Adrenomedullin protects neurons against oxygen glucose deprivation stress in an autocrine and paracrine manner.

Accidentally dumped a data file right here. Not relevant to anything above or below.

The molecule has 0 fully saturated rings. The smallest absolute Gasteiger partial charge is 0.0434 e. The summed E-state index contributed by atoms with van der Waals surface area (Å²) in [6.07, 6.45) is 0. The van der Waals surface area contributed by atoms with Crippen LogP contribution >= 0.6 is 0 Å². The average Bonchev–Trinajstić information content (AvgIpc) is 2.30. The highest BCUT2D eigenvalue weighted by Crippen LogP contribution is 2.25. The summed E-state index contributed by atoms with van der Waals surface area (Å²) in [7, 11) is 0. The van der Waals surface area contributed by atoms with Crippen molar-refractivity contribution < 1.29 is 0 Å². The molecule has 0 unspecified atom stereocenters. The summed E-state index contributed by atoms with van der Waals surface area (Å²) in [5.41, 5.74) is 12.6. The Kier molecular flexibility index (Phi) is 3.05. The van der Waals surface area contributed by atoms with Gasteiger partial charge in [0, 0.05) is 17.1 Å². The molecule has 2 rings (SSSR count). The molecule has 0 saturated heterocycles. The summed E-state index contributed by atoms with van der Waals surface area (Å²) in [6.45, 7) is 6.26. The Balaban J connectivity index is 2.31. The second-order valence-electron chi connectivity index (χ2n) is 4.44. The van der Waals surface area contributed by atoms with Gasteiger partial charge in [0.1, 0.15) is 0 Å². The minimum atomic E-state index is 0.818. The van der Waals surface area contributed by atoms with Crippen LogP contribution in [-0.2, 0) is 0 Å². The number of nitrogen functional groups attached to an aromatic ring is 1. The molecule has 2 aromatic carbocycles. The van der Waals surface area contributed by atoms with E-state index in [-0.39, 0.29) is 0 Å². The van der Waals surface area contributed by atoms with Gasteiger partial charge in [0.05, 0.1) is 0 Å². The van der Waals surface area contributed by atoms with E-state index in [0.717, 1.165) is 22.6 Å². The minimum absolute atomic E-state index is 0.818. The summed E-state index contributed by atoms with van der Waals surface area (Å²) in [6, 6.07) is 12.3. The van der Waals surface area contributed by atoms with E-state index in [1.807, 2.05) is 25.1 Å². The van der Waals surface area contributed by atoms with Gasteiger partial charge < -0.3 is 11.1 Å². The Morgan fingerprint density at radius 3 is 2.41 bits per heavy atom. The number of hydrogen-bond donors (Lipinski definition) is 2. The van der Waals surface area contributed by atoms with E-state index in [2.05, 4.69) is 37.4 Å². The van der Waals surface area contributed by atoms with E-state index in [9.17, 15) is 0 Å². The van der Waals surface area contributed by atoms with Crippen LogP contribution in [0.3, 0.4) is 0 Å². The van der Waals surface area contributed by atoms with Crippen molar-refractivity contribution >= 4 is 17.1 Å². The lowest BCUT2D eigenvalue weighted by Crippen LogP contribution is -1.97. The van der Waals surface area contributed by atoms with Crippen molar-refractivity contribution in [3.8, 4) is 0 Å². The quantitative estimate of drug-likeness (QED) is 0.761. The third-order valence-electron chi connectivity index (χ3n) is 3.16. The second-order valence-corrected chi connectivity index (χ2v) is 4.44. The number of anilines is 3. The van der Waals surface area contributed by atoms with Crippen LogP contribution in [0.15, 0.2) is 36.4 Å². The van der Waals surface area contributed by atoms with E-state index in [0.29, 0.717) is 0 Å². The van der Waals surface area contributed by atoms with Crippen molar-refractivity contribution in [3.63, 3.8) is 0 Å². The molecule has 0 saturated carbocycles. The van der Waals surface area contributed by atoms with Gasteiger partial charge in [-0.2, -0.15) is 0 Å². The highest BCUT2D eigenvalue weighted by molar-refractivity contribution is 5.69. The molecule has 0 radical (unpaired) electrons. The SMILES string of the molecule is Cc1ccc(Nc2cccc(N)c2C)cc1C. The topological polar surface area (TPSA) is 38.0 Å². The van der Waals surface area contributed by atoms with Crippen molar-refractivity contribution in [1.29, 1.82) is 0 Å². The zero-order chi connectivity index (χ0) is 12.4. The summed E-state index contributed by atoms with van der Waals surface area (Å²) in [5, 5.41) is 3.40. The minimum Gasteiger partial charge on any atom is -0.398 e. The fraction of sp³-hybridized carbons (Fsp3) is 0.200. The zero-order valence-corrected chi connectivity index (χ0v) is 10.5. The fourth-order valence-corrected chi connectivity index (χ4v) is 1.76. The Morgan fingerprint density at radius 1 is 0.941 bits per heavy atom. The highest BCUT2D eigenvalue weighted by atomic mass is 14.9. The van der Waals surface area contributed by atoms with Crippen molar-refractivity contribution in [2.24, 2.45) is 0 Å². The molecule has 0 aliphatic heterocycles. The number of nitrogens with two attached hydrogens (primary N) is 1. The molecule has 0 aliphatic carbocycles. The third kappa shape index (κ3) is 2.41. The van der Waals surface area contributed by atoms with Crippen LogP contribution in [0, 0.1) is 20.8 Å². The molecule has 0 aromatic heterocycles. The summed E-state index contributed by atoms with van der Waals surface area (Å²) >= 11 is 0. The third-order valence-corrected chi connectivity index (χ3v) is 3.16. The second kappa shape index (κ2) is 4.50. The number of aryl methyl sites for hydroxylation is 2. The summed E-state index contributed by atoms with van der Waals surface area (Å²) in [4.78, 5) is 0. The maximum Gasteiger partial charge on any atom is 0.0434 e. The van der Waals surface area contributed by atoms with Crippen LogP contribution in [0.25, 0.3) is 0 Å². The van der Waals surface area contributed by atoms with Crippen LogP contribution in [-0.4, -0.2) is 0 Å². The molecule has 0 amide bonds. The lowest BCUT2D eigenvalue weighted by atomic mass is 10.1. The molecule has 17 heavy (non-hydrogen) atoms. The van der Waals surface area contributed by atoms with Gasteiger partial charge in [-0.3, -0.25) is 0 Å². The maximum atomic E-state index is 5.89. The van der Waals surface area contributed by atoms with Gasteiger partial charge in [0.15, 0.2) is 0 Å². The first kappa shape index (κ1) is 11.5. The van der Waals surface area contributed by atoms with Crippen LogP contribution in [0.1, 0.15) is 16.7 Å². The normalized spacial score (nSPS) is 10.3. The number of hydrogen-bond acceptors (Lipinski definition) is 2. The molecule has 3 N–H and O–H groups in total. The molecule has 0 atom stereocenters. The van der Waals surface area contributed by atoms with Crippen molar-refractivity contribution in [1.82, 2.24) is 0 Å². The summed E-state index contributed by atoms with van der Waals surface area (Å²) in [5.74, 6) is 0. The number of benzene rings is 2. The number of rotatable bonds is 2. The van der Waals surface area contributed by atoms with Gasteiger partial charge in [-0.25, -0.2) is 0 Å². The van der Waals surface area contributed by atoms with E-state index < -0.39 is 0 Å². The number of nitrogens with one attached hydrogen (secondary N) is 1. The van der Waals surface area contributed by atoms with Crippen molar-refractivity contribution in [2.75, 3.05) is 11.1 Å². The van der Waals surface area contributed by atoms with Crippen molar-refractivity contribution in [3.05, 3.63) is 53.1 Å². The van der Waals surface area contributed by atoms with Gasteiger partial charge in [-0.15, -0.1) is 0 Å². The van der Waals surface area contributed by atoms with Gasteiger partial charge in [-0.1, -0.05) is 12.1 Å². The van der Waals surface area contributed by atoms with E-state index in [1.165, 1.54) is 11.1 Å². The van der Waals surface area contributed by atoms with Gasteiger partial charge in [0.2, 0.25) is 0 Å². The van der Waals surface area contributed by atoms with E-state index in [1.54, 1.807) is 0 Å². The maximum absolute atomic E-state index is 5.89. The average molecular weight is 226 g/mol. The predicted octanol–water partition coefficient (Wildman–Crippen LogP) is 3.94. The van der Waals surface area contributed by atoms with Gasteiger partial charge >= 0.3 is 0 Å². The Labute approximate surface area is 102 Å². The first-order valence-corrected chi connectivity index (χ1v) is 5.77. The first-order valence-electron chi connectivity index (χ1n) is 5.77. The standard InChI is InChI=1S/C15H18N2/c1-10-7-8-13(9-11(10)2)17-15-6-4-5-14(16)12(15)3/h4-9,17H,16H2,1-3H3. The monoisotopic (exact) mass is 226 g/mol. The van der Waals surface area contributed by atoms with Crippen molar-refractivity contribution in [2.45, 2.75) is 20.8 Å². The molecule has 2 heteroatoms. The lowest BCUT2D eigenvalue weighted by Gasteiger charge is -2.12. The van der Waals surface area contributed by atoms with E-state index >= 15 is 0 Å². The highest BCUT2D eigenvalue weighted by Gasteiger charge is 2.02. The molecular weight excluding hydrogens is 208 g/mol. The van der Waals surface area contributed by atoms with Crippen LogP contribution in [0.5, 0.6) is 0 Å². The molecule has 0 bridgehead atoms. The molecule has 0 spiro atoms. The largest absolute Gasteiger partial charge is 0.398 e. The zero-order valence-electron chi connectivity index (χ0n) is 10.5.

The understanding of mechanisms involved in ischaemic brain tolerance may provide new therapeutical targets for stroke. In vivo genomic studies revealed an up-regulation of adrenomedullin expression by hypoxic pre-conditioning. Furthermore, adrenomedullin reduced ischaemia-induced brain damage in rodents. However, whether adrenomedullin is involved in hypoxic pre-conditioning-induced tolerance and whether adrenomedullin protects directly neurons against ischaemia remain unknown. Using a neuronal model of hypoxic pre-conditioning and oxygen glucose deprivation (OGD), we showed that 0.1% or 0.5% of O2 pre-conditioning reduced the OGD-induced neuronal death, whereas 1% or 2% of O2 pre-treatment did not induce neuroprotection. Adrenomedullin expression increased following the hypoxic period, and following OGD only in pre-conditioned (0.1% or 0.5% of O2) neurons. Adrenomedullin pre-treatment and post-treatment reduced the OGD-induced neuronal death, partly through PI3kinase-dependent pathway. However, adrenomedullin antagonism during hypoxic pre-conditioning failed to inhibit the neuroprotection whereas adrenomedullin antagonism following OGD abolished the hypoxic pre-conditioning-induced neuroprotection. Finally, we showed that adrenomedullin is involved in neuroprotection induced by endothelial cells and microglia. In contrast, neuroprotection induced by astrocytes occurred through adrenomedullin-independent mechanisms. Altogether, our results suggest that adrenomedullin is an effector of the hypoxic pre-conditioning-induced neuronal tolerance and a potent autocrine and paracrine neuroprotective factor during cerebral ischaemia.


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